Canada suffers a higher absenteeism rate than both the U.S. and the U.K.
According to data from Mercer and SimplyHealth:
- Canadian organizations had an absenteeism rate of 6.6 days per year
- U.S. organizations had an absenteeism rate of 5.3 days per year (in mid-2008),
- U.K. organizations had an absenteeism rate of “less than five days per year” (in early 2009).
- Only 40% of respondents indicated that they track absenteeism rates
- The direct cost of absenteeism averaged 2.6% of payroll in these organizations in 2008.
- Education and health (8.9 days) and government (7.9 days) reported the highest absenteeism rates.
The first step in controlling absenteeism is to measure rates and direct costs across the board. Many organizations focus on their LTD programs over their sick leave or STD programs, yet an average of 9% of full-time employees were on STD in 2008, according to the survey.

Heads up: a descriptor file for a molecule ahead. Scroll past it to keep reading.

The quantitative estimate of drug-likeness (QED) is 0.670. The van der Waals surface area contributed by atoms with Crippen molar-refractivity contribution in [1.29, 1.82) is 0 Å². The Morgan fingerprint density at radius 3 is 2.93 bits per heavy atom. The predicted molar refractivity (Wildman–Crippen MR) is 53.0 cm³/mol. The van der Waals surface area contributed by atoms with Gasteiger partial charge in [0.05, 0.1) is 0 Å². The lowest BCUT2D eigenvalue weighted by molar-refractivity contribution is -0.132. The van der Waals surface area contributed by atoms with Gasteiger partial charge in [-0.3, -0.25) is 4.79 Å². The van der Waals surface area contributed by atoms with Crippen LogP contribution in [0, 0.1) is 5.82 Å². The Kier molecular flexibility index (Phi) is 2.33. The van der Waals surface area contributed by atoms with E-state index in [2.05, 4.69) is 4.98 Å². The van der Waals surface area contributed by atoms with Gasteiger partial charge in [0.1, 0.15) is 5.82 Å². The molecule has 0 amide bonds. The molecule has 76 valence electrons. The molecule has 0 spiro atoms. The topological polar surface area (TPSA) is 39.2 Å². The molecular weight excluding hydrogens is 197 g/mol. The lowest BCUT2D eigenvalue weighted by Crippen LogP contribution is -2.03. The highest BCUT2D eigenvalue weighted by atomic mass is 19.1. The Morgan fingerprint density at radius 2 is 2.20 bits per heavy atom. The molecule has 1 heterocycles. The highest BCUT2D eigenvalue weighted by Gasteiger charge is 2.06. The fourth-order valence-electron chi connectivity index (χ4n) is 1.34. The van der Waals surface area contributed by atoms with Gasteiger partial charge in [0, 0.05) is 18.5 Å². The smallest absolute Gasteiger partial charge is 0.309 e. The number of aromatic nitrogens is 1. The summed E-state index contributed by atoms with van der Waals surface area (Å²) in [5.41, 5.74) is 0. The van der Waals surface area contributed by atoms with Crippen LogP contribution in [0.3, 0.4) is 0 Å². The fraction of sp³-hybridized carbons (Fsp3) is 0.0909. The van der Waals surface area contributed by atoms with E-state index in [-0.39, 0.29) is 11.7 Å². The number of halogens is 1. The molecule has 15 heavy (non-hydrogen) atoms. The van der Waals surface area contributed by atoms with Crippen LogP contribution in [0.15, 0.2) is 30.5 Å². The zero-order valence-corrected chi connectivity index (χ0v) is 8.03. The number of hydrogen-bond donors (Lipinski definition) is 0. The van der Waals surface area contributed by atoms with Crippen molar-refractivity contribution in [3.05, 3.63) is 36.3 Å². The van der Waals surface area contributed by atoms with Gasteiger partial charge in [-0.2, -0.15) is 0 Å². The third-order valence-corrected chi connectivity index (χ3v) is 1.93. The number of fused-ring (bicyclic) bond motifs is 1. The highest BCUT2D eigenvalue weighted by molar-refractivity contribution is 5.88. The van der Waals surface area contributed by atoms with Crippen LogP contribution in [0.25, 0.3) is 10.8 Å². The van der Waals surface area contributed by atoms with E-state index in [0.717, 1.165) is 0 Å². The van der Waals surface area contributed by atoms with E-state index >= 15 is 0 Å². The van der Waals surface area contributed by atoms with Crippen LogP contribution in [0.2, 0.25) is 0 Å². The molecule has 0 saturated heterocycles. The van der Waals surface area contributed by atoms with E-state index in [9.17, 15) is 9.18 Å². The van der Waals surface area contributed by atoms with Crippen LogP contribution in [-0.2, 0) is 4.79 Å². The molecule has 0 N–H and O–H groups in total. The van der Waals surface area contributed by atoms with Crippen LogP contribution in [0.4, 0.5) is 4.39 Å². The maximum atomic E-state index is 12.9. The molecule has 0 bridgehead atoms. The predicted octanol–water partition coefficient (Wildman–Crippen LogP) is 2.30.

A Conference Board Of Canada Report outlines steps that organizations can take to better manage their programs:
- identify the root causes of absenteeism;
- take proactive steps to improve the health and well-being of employees;
- have a return-to-work program in place;
- focus on communication and education;
- get involved early when employees are absent; and
- keep in constant contact with employees on leave.
Absenteeism is sometimes seen as the cost of doing business. But it is a symptom of much deeper issues that must be addressed. What are the causes and how can you go about addressing them? Does entitlement play a role? Is it a healthy environment or an unhealthy place to work? The more you look into this issue and focus on reducing the behind-the-scenes stuff through a comprehensive workplace wellness plan, the more productive your teams will be and the more successful your organization can be.
What is your absenteeism rate and is it in-line with your industry’s average?
Leave us your comments!
If you have some strategies to share – comment on this posting!